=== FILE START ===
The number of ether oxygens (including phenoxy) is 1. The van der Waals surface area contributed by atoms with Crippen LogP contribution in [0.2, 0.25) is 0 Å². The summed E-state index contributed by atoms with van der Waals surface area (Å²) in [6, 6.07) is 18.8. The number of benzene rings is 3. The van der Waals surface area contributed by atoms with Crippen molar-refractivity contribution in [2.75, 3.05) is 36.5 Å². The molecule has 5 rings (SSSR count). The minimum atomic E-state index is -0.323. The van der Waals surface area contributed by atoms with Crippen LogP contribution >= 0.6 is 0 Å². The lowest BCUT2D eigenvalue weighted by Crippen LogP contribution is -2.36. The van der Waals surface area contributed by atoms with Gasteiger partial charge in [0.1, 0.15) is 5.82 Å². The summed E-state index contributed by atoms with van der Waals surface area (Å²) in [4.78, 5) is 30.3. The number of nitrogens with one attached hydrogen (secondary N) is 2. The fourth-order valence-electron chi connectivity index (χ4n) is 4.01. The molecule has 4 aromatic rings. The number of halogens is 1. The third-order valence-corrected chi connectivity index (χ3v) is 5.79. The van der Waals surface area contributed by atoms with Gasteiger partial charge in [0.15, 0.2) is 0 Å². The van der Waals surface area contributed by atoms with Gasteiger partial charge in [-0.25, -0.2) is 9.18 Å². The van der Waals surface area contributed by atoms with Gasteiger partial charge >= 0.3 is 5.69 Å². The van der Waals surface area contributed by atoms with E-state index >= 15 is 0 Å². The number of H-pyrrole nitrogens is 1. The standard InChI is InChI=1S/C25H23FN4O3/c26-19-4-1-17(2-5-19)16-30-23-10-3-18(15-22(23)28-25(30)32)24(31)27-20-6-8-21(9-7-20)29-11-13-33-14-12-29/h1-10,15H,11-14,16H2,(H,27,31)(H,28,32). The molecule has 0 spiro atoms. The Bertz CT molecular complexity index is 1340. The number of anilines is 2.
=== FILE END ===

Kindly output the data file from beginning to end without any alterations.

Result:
The number of ether oxygens (including phenoxy) is 1. The van der Waals surface area contributed by atoms with Crippen LogP contribution in [0.2, 0.25) is 0 Å². The summed E-state index contributed by atoms with van der Waals surface area (Å²) in [6, 6.07) is 18.8. The number of benzene rings is 3. The van der Waals surface area contributed by atoms with Crippen molar-refractivity contribution in [2.75, 3.05) is 36.5 Å². The molecule has 5 rings (SSSR count). The minimum atomic E-state index is -0.323. The van der Waals surface area contributed by atoms with Crippen LogP contribution >= 0.6 is 0 Å². The lowest BCUT2D eigenvalue weighted by Crippen LogP contribution is -2.36. The van der Waals surface area contributed by atoms with Gasteiger partial charge in [0.1, 0.15) is 5.82 Å². The summed E-state index contributed by atoms with van der Waals surface area (Å²) in [4.78, 5) is 30.3. The number of nitrogens with one attached hydrogen (secondary N) is 2. The fourth-order valence-electron chi connectivity index (χ4n) is 4.01. The molecule has 4 aromatic rings. The number of halogens is 1. The third-order valence-corrected chi connectivity index (χ3v) is 5.79. The van der Waals surface area contributed by atoms with Gasteiger partial charge in [0.15, 0.2) is 0 Å². The van der Waals surface area contributed by atoms with Gasteiger partial charge in [-0.25, -0.2) is 9.18 Å². The van der Waals surface area contributed by atoms with Gasteiger partial charge >= 0.3 is 5.69 Å². The van der Waals surface area contributed by atoms with E-state index >= 15 is 0 Å². The number of H-pyrrole nitrogens is 1. The standard InChI is InChI=1S/C25H23FN4O3/c26-19-4-1-17(2-5-19)16-30-23-10-3-18(15-22(23)28-25(30)32)24(31)27-20-6-8-21(9-7-20)29-11-13-33-14-12-29/h1-10,15H,11-14,16H2,(H,27,31)(H,28,32). The molecule has 0 spiro atoms. The Bertz CT molecular complexity index is 1340. The number of anilines is 2.